More Batumi: A night of chacha and khinkali

This post is a continuation of my first one on Georgia, Exploring Batumi.

Rested up with a little bit of Georgian wine in our tummies, we headed out for dinner at the House of Batumi, a little restaurant that had excellent online reviews. Everyone had written that you MUST get the eggplant appetizer, so we did, and it was absolutely delicious.

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The famous eggplant appetizer at House of Batumi

This followed by the most delicious soup I have ever had. I think it was a version of kharcho which I’d like to try my own hand at. After the kharcho, we had several fragrant stews with chicken, walnuts, and fragrant herbs, all extremely delicious. (Go here if you visit Batumi, just ignore the kitschy decor!).

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A flavorful stew at House of Batumi

Afterwards, we headed out to check out the Batumi nightlife which centered around shiny-looking casinos, seedy so-called Turkish bars, and everything else. We enjoyed the everything else part which included strange statues, a fountain show set to classic rock, and a little boutique chacha bar.

Here is one of the delightfully strange statues of Batumi we found that night. From afar, it could be mistaken for a typical classical-inspired statue, but look closer.

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The water comes out of the strangest places:

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Amidst the glowing casinos, I believe I saw another strange figure, a pig head.
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The fountain show was pretty fantastic, but it seemed to be a big production for the handful of people who were out that evening. Nearby, a group of Turks had brought a stereo and were dancing the halay, that is, until they were asked to leave by the police. I guess exuberant dancing in public places is really only acceptable in Turkey. Besides the halay, the Batumi night was very quiet, almost eerily so.

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A fountain show set to classic rock


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A very extravagant show

After stepping into a souvenir shop for khinkali and khachapuri-shaped magnets (essentials, right?), we found ourselves back at Chacha Time. We had seen the bar earlier in the day, and we had pegged it as a fun place to pass the evening. I thought  maybe the owners liked to do the cha cha or something, and that’s where it got its name, but the truth was much, much better. Chacha is a type of Georgian grape brandy or vodka, and at Chacha  Time all the drinks were mixed with this lovely Georgian specialty. 

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Welcome to Chacha Time

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That’s us! Enjoying a tarragon chacha drink

The four of us started out with the lighter cucumber chacha drink which was recommended by Konstantine, our amazing bartender, who thought we should take it easy since we were not seasoned chacha drinkers. From there, I tried the chacha with tarragon, a type of herb often used to flavor soda in Georgia. It was too green for me and a bit strange, but altogether, a new taste, and therefore, a good experience. The guys, opted for the chachita, and when we asked Konstantine what was in it, he slyly said it was made with the ‘soul of the bartender.’ That thing definitely packed a punch, and I guess that’s what the real chacha drinkers enjoy.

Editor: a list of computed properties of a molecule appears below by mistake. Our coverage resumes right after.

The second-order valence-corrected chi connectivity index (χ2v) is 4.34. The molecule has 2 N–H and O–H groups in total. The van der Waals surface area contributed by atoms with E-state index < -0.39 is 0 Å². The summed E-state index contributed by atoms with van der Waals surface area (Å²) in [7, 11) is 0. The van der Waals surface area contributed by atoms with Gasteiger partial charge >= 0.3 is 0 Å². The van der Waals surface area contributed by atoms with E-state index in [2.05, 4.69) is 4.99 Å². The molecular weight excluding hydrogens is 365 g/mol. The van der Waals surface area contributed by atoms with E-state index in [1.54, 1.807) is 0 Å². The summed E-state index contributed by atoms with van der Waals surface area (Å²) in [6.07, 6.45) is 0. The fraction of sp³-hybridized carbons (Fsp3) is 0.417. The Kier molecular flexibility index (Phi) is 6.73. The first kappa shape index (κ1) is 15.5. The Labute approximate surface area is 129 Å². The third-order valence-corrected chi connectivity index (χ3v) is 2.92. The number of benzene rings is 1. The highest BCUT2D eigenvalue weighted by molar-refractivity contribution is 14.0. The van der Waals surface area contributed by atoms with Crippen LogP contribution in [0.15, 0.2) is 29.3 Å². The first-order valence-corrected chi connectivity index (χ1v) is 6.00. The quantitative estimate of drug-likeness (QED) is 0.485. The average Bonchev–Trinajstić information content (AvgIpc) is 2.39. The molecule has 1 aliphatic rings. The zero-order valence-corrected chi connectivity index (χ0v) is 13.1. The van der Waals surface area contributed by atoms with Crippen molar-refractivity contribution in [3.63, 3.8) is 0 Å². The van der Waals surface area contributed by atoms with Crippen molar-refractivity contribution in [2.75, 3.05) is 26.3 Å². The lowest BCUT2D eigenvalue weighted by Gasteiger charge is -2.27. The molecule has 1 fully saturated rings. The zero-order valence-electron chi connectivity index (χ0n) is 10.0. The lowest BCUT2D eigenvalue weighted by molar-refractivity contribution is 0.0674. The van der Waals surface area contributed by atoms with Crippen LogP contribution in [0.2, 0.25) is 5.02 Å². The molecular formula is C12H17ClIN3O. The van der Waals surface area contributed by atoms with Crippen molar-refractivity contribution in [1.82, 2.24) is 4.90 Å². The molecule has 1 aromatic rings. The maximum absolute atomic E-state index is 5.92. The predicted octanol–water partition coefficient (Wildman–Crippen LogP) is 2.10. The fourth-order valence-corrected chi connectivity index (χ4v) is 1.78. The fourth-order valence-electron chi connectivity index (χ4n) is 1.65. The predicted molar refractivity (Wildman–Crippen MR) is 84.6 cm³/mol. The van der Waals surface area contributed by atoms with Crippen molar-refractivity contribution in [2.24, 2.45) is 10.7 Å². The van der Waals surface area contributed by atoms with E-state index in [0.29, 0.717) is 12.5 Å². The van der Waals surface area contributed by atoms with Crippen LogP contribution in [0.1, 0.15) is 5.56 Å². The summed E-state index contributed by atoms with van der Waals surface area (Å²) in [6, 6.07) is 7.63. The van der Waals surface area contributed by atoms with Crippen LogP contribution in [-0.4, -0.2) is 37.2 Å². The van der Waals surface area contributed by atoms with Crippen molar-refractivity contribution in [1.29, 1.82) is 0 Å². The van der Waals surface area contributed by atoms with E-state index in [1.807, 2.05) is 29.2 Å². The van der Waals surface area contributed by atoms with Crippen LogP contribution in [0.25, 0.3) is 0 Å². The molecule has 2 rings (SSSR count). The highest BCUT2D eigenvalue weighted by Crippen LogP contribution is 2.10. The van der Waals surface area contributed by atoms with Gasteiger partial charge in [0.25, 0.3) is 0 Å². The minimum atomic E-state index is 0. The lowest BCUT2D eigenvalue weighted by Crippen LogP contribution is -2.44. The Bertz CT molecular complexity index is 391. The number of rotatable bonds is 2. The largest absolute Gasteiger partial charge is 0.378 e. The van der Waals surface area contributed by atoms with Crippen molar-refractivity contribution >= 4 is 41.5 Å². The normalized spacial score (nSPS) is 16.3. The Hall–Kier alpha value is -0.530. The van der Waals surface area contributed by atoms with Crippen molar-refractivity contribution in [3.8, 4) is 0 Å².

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Our traveling buddies, Mehmet and Rachel

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Interior of Chacha Time

We sat at the bar that evening and asked Konstantine and server Pavlos who was Greek but had come to Georgia for work all sorts of questions. They were extremely engaging, willing to share about their experiences living in Georgia, and I think we all left with a bit more insight. Konstantine also sent us on our way to Shemoikhede, his favorite dumpling place in Batumi.

And that is how we found ourselves in a very local eating establishment having our second helping of khinkali that day. When the servers saw us walk in, they sent over a Russian speaker to help us, but that did us little good, and we struggled a bit to place our order for khinkali and another plate of khachapuri for good measure. More cheese, dough, and butter!

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Trying a different style of khachapuri

This time we knew how to eat these little balls of magic. Eat the dumpling with your fingers, letting the juice run into your mouth, and leave the topknot.

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Three kinds of khinkali – potato, mushroom & minced meat

Waking up on our last day of Batumi was bittersweet. I wanted to stay much longer, traveling throughout the countryside, and heading to Tbilisi for endlessly delicious food, wine and culture. We were, however, weighed down with our wine purchase, and our obligation to make our Sunday evening flight out of Trabzon. So, we decided it was time to give Rolanda a call to ferry us back to the border crossing.

Rolanda showed up in his boxy black taxi. We loaded in and carried on in Turkish about our weekend. Just before reaching the border, he swerved into oncoming traffic and pulled over to the other site, which voila, was where his house was located. He invited us in, and we couldn’t decline. Inside his wife had already set the table with persimmons, apples, biscuits and small candies. She served coffee in demitasse cups, which he followed by bringing in a pitcher of homemade wine, pouring one very large glass for each of us. We declined a second glass, and then he brought out some homemade vodka, insisting that we try that, too. Georgian hospitality, like Turkish hospitality, knows no bounds.